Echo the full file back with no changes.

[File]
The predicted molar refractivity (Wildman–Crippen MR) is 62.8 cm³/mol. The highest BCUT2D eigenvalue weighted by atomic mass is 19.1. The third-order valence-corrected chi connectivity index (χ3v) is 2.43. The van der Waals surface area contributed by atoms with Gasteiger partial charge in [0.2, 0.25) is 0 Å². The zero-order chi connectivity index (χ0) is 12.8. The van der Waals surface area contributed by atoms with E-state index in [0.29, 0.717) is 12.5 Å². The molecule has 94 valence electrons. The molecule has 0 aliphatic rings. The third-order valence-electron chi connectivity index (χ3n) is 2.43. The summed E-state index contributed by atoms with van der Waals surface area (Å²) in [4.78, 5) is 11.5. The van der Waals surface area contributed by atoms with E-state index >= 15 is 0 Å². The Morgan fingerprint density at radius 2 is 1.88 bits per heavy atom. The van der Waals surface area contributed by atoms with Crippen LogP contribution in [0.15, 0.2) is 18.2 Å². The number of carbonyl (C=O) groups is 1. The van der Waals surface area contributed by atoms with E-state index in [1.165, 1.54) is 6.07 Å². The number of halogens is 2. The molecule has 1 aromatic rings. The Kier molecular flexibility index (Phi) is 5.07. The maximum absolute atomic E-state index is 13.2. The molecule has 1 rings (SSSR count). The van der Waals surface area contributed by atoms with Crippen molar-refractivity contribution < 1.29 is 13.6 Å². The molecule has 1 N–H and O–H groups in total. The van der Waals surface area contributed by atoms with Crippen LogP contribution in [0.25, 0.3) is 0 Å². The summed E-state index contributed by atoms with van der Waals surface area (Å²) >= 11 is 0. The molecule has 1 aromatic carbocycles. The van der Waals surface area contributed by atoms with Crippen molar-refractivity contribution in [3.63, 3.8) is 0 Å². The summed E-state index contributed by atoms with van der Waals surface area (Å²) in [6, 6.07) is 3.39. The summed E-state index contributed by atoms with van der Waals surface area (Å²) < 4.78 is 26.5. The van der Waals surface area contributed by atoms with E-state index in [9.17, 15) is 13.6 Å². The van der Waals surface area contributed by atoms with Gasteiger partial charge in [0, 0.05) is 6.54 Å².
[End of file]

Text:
The predicted molar refractivity (Wildman–Crippen MR) is 62.8 cm³/mol. The highest BCUT2D eigenvalue weighted by atomic mass is 19.1. The third-order valence-corrected chi connectivity index (χ3v) is 2.43. The van der Waals surface area contributed by atoms with Gasteiger partial charge in [0.2, 0.25) is 0 Å². The zero-order chi connectivity index (χ0) is 12.8. The van der Waals surface area contributed by atoms with E-state index in [0.29, 0.717) is 12.5 Å². The molecule has 94 valence electrons. The molecule has 0 aliphatic rings. The third-order valence-electron chi connectivity index (χ3n) is 2.43. The summed E-state index contributed by atoms with van der Waals surface area (Å²) in [4.78, 5) is 11.5. The van der Waals surface area contributed by atoms with E-state index >= 15 is 0 Å². The Morgan fingerprint density at radius 2 is 1.88 bits per heavy atom. The van der Waals surface area contributed by atoms with Crippen LogP contribution in [0.15, 0.2) is 18.2 Å². The number of carbonyl (C=O) groups is 1. The van der Waals surface area contributed by atoms with E-state index in [1.165, 1.54) is 6.07 Å². The number of halogens is 2. The molecule has 1 aromatic rings. The Kier molecular flexibility index (Phi) is 5.07. The maximum absolute atomic E-state index is 13.2. The molecule has 1 rings (SSSR count). The van der Waals surface area contributed by atoms with Crippen molar-refractivity contribution < 1.29 is 13.6 Å². The molecule has 1 N–H and O–H groups in total. The van der Waals surface area contributed by atoms with Crippen LogP contribution in [0.25, 0.3) is 0 Å². The summed E-state index contributed by atoms with van der Waals surface area (Å²) >= 11 is 0. The molecule has 1 aromatic carbocycles. The van der Waals surface area contributed by atoms with Crippen molar-refractivity contribution in [3.63, 3.8) is 0 Å². The summed E-state index contributed by atoms with van der Waals surface area (Å²) in [6, 6.07) is 3.39. The summed E-state index contributed by atoms with van der Waals surface area (Å²) < 4.78 is 26.5. The van der Waals surface area contributed by atoms with E-state index in [9.17, 15) is 13.6 Å². The van der Waals surface area contributed by atoms with Gasteiger partial charge in [0, 0.05) is 6.54 Å².